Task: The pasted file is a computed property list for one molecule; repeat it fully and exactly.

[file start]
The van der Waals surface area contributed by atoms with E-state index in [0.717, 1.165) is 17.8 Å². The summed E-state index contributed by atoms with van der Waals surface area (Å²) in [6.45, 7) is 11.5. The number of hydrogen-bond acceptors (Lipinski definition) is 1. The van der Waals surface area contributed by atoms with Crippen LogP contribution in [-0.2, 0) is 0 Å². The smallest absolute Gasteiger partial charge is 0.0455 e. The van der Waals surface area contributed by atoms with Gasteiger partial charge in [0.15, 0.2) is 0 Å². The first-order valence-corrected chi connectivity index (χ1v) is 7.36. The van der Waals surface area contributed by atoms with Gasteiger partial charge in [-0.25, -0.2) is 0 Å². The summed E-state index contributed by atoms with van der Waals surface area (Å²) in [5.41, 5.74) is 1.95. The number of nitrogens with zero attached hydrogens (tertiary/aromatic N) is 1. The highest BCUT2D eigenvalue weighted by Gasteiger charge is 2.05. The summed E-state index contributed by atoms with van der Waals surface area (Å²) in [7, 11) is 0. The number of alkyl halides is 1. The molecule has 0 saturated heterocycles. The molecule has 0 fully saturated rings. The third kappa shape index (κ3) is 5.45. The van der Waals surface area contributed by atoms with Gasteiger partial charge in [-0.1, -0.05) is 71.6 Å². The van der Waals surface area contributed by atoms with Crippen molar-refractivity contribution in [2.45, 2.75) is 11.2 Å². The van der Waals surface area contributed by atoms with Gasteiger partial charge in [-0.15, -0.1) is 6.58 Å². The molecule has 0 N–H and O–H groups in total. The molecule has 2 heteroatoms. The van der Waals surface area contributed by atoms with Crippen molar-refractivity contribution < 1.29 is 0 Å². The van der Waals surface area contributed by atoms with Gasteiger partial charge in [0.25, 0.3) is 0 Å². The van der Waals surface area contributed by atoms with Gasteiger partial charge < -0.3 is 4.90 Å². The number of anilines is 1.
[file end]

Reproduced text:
The van der Waals surface area contributed by atoms with E-state index in [0.717, 1.165) is 17.8 Å². The summed E-state index contributed by atoms with van der Waals surface area (Å²) in [6.45, 7) is 11.5. The number of hydrogen-bond acceptors (Lipinski definition) is 1. The van der Waals surface area contributed by atoms with Crippen LogP contribution in [-0.2, 0) is 0 Å². The smallest absolute Gasteiger partial charge is 0.0455 e. The van der Waals surface area contributed by atoms with Gasteiger partial charge in [0.15, 0.2) is 0 Å². The first-order valence-corrected chi connectivity index (χ1v) is 7.36. The van der Waals surface area contributed by atoms with Gasteiger partial charge in [-0.25, -0.2) is 0 Å². The summed E-state index contributed by atoms with van der Waals surface area (Å²) in [5.41, 5.74) is 1.95. The number of nitrogens with zero attached hydrogens (tertiary/aromatic N) is 1. The highest BCUT2D eigenvalue weighted by Gasteiger charge is 2.05. The summed E-state index contributed by atoms with van der Waals surface area (Å²) in [7, 11) is 0. The number of alkyl halides is 1. The molecule has 0 saturated heterocycles. The molecule has 0 fully saturated rings. The third kappa shape index (κ3) is 5.45. The van der Waals surface area contributed by atoms with Gasteiger partial charge in [-0.1, -0.05) is 71.6 Å². The van der Waals surface area contributed by atoms with Crippen molar-refractivity contribution in [2.45, 2.75) is 11.2 Å². The van der Waals surface area contributed by atoms with Gasteiger partial charge in [-0.15, -0.1) is 6.58 Å². The molecule has 0 N–H and O–H groups in total. The molecule has 2 heteroatoms. The van der Waals surface area contributed by atoms with Crippen molar-refractivity contribution < 1.29 is 0 Å². The van der Waals surface area contributed by atoms with Gasteiger partial charge in [0.25, 0.3) is 0 Å². The van der Waals surface area contributed by atoms with Gasteiger partial charge < -0.3 is 4.90 Å². The number of anilines is 1.